Hostel vs hostal

This item appears on page 57 of the February 2011 issue.

The reader’s contribution titled “Madrid, Prague & Budapest hostels” (Dec. ’10, pg. 29) confuses “hostel” with “hostal.” Hostal Gonzalo in Madrid is not a hostel; it is a hostal.

As the Lonely Planet guidebook “Spain” explains in the “Accommodation” section, “Spain’s 200 or so youth hostels, not to be confused with hostales (budget hotels)…” and “…places to stay are classified into hoteles (hotels; one to five stars), hostales (one to three stars)…”

I’ve stayed in hostales all over Spain but never in a hostel, because hostels never provide private baths while hostales typically do, although some hostales may also offer a shared bath and I always want a private one.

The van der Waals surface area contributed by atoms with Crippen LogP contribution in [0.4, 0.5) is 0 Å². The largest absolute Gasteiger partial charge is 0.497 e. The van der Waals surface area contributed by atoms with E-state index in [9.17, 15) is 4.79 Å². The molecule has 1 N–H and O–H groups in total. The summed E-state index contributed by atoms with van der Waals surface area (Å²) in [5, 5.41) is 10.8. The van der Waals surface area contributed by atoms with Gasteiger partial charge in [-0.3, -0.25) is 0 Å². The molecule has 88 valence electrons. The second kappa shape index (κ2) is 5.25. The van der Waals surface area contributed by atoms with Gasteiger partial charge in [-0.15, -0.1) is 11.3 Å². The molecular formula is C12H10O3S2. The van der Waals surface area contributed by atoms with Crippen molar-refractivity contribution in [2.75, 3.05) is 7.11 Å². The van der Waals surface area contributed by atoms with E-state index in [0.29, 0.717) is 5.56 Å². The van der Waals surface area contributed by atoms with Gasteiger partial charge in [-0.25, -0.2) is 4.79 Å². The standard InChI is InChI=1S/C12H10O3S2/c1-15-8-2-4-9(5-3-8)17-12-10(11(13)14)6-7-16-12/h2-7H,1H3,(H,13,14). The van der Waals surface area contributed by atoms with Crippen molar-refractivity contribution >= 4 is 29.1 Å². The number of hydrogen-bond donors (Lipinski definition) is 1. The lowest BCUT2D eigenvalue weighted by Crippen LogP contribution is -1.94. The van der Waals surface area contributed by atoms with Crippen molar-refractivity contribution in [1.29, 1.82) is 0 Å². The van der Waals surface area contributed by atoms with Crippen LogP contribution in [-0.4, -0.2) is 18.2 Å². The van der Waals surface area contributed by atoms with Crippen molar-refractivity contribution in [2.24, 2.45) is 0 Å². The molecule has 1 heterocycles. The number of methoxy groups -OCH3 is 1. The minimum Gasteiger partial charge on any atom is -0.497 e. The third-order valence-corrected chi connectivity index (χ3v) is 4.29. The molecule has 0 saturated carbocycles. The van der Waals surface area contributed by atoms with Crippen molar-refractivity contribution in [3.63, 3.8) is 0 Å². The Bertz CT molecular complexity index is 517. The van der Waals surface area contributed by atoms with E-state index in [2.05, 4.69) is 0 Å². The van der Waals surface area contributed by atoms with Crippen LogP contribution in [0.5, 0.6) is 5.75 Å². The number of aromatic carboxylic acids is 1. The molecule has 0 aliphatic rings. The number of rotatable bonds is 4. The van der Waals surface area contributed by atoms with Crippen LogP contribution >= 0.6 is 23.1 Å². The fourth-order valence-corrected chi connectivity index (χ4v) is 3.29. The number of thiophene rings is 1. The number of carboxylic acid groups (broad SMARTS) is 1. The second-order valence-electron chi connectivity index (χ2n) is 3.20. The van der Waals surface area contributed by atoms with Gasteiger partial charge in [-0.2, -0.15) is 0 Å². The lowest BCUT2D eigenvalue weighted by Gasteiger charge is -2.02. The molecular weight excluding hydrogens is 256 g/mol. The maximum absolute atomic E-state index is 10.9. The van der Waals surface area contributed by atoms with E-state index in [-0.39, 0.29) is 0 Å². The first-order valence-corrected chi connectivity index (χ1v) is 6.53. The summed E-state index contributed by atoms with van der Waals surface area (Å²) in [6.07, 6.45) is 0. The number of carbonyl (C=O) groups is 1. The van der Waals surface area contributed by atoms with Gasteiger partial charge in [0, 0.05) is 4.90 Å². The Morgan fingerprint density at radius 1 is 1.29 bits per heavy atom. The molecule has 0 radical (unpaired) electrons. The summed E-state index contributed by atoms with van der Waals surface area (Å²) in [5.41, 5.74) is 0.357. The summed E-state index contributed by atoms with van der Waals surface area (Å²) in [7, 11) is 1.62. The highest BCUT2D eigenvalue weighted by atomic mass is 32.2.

Livingston, TX

“Hostal” is a Spanish term used most commonly in Latin America and Spain to refer to small, basic accommodations similar to pensiones or guest houses. Some online booking websites book rooms in Spain for both hostels and hostales. The resulting lists of available facilities can be confusing, and travelers should examine the descriptions carefully.

According to the website of Hosteling International, while most hostels have dormitory-style sleeping quarters with shared bathrooms, a growing number of hostels now are offering “family rooms” that sleep two to four persons and include en suite facilities.